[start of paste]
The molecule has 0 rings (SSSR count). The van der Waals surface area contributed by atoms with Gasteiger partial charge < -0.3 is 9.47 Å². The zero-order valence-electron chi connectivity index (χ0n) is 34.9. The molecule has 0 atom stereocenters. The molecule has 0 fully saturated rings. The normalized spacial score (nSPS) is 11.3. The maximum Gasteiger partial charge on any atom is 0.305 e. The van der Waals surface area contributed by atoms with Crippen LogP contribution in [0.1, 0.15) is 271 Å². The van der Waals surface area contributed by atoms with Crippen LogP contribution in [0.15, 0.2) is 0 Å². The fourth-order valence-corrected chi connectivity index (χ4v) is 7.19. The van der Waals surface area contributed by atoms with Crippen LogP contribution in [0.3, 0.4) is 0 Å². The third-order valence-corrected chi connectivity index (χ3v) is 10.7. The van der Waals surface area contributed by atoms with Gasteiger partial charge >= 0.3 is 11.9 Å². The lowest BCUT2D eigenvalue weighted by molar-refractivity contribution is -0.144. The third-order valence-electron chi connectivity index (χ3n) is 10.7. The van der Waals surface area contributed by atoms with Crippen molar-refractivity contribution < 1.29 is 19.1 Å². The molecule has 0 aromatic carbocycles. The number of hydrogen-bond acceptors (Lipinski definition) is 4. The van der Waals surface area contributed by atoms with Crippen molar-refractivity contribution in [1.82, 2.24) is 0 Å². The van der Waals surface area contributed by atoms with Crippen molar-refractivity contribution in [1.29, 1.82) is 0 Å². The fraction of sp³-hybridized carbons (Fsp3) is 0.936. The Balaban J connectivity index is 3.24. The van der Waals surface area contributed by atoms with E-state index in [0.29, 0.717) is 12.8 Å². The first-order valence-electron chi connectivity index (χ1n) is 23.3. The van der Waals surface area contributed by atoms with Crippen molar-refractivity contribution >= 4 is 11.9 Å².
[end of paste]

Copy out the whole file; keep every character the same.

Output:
The molecule has 0 rings (SSSR count). The van der Waals surface area contributed by atoms with Gasteiger partial charge < -0.3 is 9.47 Å². The zero-order valence-electron chi connectivity index (χ0n) is 34.9. The molecule has 0 atom stereocenters. The molecule has 0 fully saturated rings. The normalized spacial score (nSPS) is 11.3. The maximum Gasteiger partial charge on any atom is 0.305 e. The van der Waals surface area contributed by atoms with Crippen LogP contribution in [0.1, 0.15) is 271 Å². The van der Waals surface area contributed by atoms with Crippen LogP contribution in [0.15, 0.2) is 0 Å². The fourth-order valence-corrected chi connectivity index (χ4v) is 7.19. The van der Waals surface area contributed by atoms with Crippen LogP contribution in [0.3, 0.4) is 0 Å². The third-order valence-corrected chi connectivity index (χ3v) is 10.7. The van der Waals surface area contributed by atoms with Gasteiger partial charge >= 0.3 is 11.9 Å². The lowest BCUT2D eigenvalue weighted by molar-refractivity contribution is -0.144. The third-order valence-electron chi connectivity index (χ3n) is 10.7. The van der Waals surface area contributed by atoms with Crippen molar-refractivity contribution < 1.29 is 19.1 Å². The molecule has 0 aromatic carbocycles. The number of hydrogen-bond acceptors (Lipinski definition) is 4. The van der Waals surface area contributed by atoms with Crippen molar-refractivity contribution in [1.82, 2.24) is 0 Å². The van der Waals surface area contributed by atoms with Crippen molar-refractivity contribution in [1.29, 1.82) is 0 Å². The fraction of sp³-hybridized carbons (Fsp3) is 0.936. The Balaban J connectivity index is 3.24. The van der Waals surface area contributed by atoms with E-state index in [0.29, 0.717) is 12.8 Å². The first-order valence-electron chi connectivity index (χ1n) is 23.3. The van der Waals surface area contributed by atoms with Crippen molar-refractivity contribution >= 4 is 11.9 Å².